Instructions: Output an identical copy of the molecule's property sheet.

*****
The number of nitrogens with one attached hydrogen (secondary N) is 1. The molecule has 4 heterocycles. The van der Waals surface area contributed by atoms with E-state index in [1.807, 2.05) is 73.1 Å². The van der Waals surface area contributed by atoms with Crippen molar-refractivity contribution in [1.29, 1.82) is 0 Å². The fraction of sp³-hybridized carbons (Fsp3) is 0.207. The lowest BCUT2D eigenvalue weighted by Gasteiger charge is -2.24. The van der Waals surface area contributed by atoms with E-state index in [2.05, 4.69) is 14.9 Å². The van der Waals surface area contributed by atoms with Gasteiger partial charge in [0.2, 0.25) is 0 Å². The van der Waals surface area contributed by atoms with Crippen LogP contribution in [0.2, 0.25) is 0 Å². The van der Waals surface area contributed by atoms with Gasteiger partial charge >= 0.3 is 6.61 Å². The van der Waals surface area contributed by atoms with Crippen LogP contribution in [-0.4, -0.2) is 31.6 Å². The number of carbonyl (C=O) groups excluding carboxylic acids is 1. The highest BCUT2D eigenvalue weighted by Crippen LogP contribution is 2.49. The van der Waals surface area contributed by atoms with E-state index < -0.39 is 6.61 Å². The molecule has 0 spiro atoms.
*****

The number of nitrogens with one attached hydrogen (secondary N) is 1. The molecule has 4 heterocycles. The van der Waals surface area contributed by atoms with E-state index in [1.807, 2.05) is 73.1 Å². The van der Waals surface area contributed by atoms with Crippen molar-refractivity contribution in [1.29, 1.82) is 0 Å². The fraction of sp³-hybridized carbons (Fsp3) is 0.207. The lowest BCUT2D eigenvalue weighted by Gasteiger charge is -2.24. The van der Waals surface area contributed by atoms with E-state index in [2.05, 4.69) is 14.9 Å². The van der Waals surface area contributed by atoms with Gasteiger partial charge in [0.2, 0.25) is 0 Å². The van der Waals surface area contributed by atoms with Crippen LogP contribution in [0.2, 0.25) is 0 Å². The van der Waals surface area contributed by atoms with Gasteiger partial charge >= 0.3 is 6.61 Å². The van der Waals surface area contributed by atoms with Crippen LogP contribution in [-0.4, -0.2) is 31.6 Å². The number of carbonyl (C=O) groups excluding carboxylic acids is 1. The highest BCUT2D eigenvalue weighted by Crippen LogP contribution is 2.49. The van der Waals surface area contributed by atoms with E-state index < -0.39 is 6.61 Å². The molecule has 0 spiro atoms.